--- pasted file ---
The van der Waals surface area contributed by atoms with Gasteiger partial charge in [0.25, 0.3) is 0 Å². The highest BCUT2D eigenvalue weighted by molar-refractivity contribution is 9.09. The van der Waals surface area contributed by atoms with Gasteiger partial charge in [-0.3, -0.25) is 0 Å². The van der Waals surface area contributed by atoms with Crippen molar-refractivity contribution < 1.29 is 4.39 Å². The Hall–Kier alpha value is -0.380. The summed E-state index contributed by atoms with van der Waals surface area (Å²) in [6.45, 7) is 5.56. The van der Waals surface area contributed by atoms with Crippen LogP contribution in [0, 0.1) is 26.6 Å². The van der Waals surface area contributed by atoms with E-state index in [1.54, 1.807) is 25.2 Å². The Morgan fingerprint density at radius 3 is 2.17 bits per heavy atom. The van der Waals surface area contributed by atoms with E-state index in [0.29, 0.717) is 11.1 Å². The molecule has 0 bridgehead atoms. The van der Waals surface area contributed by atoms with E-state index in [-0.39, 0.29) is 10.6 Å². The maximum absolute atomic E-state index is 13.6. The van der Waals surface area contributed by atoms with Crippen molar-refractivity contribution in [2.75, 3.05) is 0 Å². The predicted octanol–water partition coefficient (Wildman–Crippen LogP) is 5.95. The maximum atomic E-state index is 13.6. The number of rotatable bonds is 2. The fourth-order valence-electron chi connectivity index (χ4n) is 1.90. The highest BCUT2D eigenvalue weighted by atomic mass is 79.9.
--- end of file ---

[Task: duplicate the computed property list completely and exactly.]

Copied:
The van der Waals surface area contributed by atoms with Gasteiger partial charge in [0.25, 0.3) is 0 Å². The highest BCUT2D eigenvalue weighted by molar-refractivity contribution is 9.09. The van der Waals surface area contributed by atoms with Gasteiger partial charge in [-0.3, -0.25) is 0 Å². The van der Waals surface area contributed by atoms with Crippen molar-refractivity contribution < 1.29 is 4.39 Å². The Hall–Kier alpha value is -0.380. The summed E-state index contributed by atoms with van der Waals surface area (Å²) in [6.45, 7) is 5.56. The van der Waals surface area contributed by atoms with Crippen LogP contribution in [0, 0.1) is 26.6 Å². The van der Waals surface area contributed by atoms with E-state index in [1.54, 1.807) is 25.2 Å². The Morgan fingerprint density at radius 3 is 2.17 bits per heavy atom. The van der Waals surface area contributed by atoms with E-state index in [0.29, 0.717) is 11.1 Å². The molecule has 0 bridgehead atoms. The van der Waals surface area contributed by atoms with E-state index in [-0.39, 0.29) is 10.6 Å². The maximum absolute atomic E-state index is 13.6. The van der Waals surface area contributed by atoms with Crippen molar-refractivity contribution in [2.75, 3.05) is 0 Å². The predicted octanol–water partition coefficient (Wildman–Crippen LogP) is 5.95. The maximum atomic E-state index is 13.6. The number of rotatable bonds is 2. The fourth-order valence-electron chi connectivity index (χ4n) is 1.90. The highest BCUT2D eigenvalue weighted by atomic mass is 79.9.